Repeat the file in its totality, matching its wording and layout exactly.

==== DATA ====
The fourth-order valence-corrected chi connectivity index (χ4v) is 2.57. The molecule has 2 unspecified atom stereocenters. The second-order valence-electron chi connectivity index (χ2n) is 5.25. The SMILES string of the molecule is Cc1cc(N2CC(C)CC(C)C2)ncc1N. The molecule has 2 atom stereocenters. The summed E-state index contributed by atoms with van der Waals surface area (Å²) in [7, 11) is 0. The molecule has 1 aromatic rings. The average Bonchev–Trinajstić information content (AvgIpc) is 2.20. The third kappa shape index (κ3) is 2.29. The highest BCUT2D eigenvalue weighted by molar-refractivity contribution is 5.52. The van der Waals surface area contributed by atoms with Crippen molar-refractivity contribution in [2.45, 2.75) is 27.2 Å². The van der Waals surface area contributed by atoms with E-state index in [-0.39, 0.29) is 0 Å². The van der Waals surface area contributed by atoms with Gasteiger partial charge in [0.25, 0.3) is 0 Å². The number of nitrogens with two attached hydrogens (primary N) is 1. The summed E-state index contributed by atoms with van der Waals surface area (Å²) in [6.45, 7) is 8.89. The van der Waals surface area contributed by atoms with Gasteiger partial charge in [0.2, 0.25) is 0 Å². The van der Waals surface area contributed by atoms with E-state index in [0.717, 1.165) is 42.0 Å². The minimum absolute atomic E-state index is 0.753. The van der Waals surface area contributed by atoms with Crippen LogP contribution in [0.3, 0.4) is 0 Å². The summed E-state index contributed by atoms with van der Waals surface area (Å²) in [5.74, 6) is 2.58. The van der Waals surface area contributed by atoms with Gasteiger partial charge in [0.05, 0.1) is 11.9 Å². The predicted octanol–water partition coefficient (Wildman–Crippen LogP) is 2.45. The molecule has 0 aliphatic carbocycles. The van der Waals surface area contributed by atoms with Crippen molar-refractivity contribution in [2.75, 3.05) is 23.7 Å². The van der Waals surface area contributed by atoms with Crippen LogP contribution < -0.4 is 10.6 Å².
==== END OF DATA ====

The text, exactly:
The fourth-order valence-corrected chi connectivity index (χ4v) is 2.57. The molecule has 2 unspecified atom stereocenters. The second-order valence-electron chi connectivity index (χ2n) is 5.25. The SMILES string of the molecule is Cc1cc(N2CC(C)CC(C)C2)ncc1N. The molecule has 2 atom stereocenters. The summed E-state index contributed by atoms with van der Waals surface area (Å²) in [7, 11) is 0. The molecule has 1 aromatic rings. The average Bonchev–Trinajstić information content (AvgIpc) is 2.20. The third kappa shape index (κ3) is 2.29. The highest BCUT2D eigenvalue weighted by molar-refractivity contribution is 5.52. The van der Waals surface area contributed by atoms with Crippen molar-refractivity contribution in [2.45, 2.75) is 27.2 Å². The van der Waals surface area contributed by atoms with E-state index in [-0.39, 0.29) is 0 Å². The van der Waals surface area contributed by atoms with Gasteiger partial charge in [0.25, 0.3) is 0 Å². The number of nitrogens with two attached hydrogens (primary N) is 1. The summed E-state index contributed by atoms with van der Waals surface area (Å²) in [6.45, 7) is 8.89. The van der Waals surface area contributed by atoms with Gasteiger partial charge in [0.2, 0.25) is 0 Å². The van der Waals surface area contributed by atoms with E-state index in [0.717, 1.165) is 42.0 Å². The minimum absolute atomic E-state index is 0.753. The van der Waals surface area contributed by atoms with Crippen LogP contribution in [0.3, 0.4) is 0 Å². The summed E-state index contributed by atoms with van der Waals surface area (Å²) in [5.74, 6) is 2.58. The van der Waals surface area contributed by atoms with Gasteiger partial charge in [0.05, 0.1) is 11.9 Å². The predicted octanol–water partition coefficient (Wildman–Crippen LogP) is 2.45. The molecule has 0 aliphatic carbocycles. The van der Waals surface area contributed by atoms with Crippen molar-refractivity contribution in [2.75, 3.05) is 23.7 Å². The van der Waals surface area contributed by atoms with Crippen LogP contribution < -0.4 is 10.6 Å².